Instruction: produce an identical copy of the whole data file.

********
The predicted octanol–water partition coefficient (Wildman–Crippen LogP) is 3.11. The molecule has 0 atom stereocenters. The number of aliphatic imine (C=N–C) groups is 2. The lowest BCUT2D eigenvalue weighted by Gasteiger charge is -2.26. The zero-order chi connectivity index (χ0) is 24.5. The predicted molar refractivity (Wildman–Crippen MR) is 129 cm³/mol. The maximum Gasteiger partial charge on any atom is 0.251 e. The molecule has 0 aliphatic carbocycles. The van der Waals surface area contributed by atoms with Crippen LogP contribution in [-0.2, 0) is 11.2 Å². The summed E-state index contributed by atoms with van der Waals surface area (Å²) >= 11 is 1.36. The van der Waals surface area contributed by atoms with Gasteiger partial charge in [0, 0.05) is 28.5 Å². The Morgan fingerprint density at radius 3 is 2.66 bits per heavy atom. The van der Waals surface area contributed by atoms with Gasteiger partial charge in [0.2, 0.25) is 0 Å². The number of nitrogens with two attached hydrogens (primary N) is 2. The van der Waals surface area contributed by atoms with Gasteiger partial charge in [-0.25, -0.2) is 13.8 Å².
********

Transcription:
The predicted octanol–water partition coefficient (Wildman–Crippen LogP) is 3.11. The molecule has 0 atom stereocenters. The number of aliphatic imine (C=N–C) groups is 2. The lowest BCUT2D eigenvalue weighted by Gasteiger charge is -2.26. The zero-order chi connectivity index (χ0) is 24.5. The predicted molar refractivity (Wildman–Crippen MR) is 129 cm³/mol. The maximum Gasteiger partial charge on any atom is 0.251 e. The molecule has 0 aliphatic carbocycles. The van der Waals surface area contributed by atoms with Crippen LogP contribution in [-0.2, 0) is 11.2 Å². The summed E-state index contributed by atoms with van der Waals surface area (Å²) >= 11 is 1.36. The van der Waals surface area contributed by atoms with Gasteiger partial charge in [0, 0.05) is 28.5 Å². The Morgan fingerprint density at radius 3 is 2.66 bits per heavy atom. The van der Waals surface area contributed by atoms with Gasteiger partial charge in [0.2, 0.25) is 0 Å². The number of nitrogens with two attached hydrogens (primary N) is 2. The van der Waals surface area contributed by atoms with Gasteiger partial charge in [-0.25, -0.2) is 13.8 Å².